Bad weather forecast as new images spur MH370 search
A ground crew directs a Royal Australian Air Force AP-3C Orion upon its return to RAAF base Pearce from searching for the missing Malaysian Airlines flight MH370 over the southern Indian Ocean, in Bullsbrook on March 26, 2014 - by Jason Reed
Malaysia said the imagery taken in recent days by a French satellite showed "122 potential objects" in the remote southern Indian Ocean, although nothing has yet been pulled from the treacherous seas despite a multinational recovery operation.
Transport Minister Hishammuddin Hussein has cautioned that it was impossible to determine whether the objects were related to the Malaysia Airlines Boeing 777 which crashed on March 8 with 239 people aboard after mysteriously disappearing.
But the Australian Maritime Safety Authority, which is coordinating the search some 2,500 kilometres (1,550 miles) southwest of Perth, said they were in an area authorities have pinpointed as a potential crash zone.
"Positions in the satellite information released by Malaysia Remote Sensing Agency were within Wednesday’s search area," it said as a fleet of planes prepared to head for the search zone once again before the weather worsens.
Six military planes from Australia, Japan and the United States will fly sorties throughout the day, along with five civil aircraft, AMSA said, in an increasingly frantic hunt for clues to exactly what happened.
The plane deviated inexplicably off its intended course between Kuala Lumpur and Beijing, flying thousands of kilometres in the wrong direction, before plunging into the sea. Malaysia believes the plane was deliberately diverted by someone on board.
Five ships are also in the search zone, including Australia's HMAS Success and Chinese vessels Xue Long, Kuulunshan, Haikon and Qiandaohu.
But they are operating in a wild expanse of ocean described by Australian Prime Minister Tony Abbott as "close to nowhere as it's possible to be" where gale-force winds and towering waves are routinely whipped up.
Australia's Bureau of Meteorology warned the weather was expected to deteriorate later Thursday.
"Potentially thunderstorms down there as well as winds picking up, and they could get to gale force conditions," said bureau spokesman Neil Bennett.
-- Lawyers fire first salvo -
The new images, provided by European aerospace giant Airbus and depicting some objects as long as 23 metres (75 feet), came as US lawyers fired the first salvo in an expected barrage of lawsuits on behalf of grieving families.
Seeking closure, anguished families of those aboard are desperately awaiting hard evidence, which the aviation industry hopes can also provide clues to what caused one of aviation's greatest mysteries.
But as the search continued, US law firm Ribbeck Law Chartered International said it was getting the ball rolling on potentially "multi-million dollar" lawsuits against Malaysia Airlines and Boeing.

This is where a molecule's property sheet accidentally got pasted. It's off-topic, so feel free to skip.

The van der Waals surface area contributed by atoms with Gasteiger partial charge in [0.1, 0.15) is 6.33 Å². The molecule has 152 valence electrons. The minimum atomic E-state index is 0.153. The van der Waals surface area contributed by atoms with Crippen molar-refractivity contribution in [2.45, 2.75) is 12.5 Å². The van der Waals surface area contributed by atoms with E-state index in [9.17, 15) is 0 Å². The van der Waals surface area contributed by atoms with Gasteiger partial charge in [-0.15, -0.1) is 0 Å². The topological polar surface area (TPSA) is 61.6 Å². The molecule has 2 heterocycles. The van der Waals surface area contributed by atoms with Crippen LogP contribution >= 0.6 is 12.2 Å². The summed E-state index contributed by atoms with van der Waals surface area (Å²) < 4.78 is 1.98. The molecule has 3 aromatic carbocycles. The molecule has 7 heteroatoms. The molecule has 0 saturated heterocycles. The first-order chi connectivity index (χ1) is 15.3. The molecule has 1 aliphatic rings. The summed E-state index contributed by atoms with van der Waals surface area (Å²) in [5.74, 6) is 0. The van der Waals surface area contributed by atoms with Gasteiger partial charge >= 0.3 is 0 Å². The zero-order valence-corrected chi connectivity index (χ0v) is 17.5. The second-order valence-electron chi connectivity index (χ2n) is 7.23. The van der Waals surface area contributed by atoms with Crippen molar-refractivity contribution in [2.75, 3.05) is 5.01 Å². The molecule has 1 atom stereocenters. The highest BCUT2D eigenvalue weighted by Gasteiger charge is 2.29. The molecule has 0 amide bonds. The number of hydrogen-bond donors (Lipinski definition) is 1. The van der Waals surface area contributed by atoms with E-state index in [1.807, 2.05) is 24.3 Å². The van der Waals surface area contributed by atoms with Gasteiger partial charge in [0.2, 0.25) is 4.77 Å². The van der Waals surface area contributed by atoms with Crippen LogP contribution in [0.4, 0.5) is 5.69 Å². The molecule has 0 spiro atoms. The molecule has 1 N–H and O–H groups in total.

"We are going to be filing the lawsuits for millions of dollars per each passenger based on prior cases that we have done involving crashes like this one," the firm's head of aviation litigation, Monica Kelly, told reporters in Kuala Lumpur on Wednesday.
A separate statement by the firm, which filed an initial court petition in the US state of Illinois on Tuesday, said the two companies "are responsible for the disaster of Flight MH370".
The airline declined detailed comment.
Malaysia's Prime Minister Najib Razak said Monday that satellite data indicated the plane plunged into the sea in a region off western Australia, possibly after running out of fuel.
- Relatives seek closure -
MH370 relatives have endured more than a fortnight of agonising uncertainty.
Two-thirds of the passengers were from China, and relatives there have criticised Malaysia in acid terms, accusing the government and airline of a cover-up and botching the response.
Scores of relatives protested outside Malaysia's embassy in Beijing on Tuesday and China kept up the pressure, with Premier Li Keqiang urging Malaysia Wednesday to involve "more Chinese experts" in the investigation, according to a Chinese foreign ministry spokesman.
While Malaysia believes the plane was deliberately diverted, other scenarios include a hijacking, pilot sabotage or a crisis that incapacitated the crew and left the plane to fly on auto-pilot until it ran out of fuel.
Hishammuddin said Razak met Wednesday with Zhang Yesui, a Chinese vice foreign minister sent to Kuala Lumpur over the crisis, and provided him with a full update on the latest information.
Hishammuddin hit back at criticism of Malaysia's handling of the crisis, saying "I think history will judge us well."
Authorities hope to retrieve the "black box" and precious flight data, believing it could hold clues to what happened.
Australian Vice Admiral Ray Griggs said a specialised US Navy black box locator device had arrived in Perth and could be taken to the search area within days.
The clock is ticking, with the battery that powers its locator signal expected to run out in two weeks.
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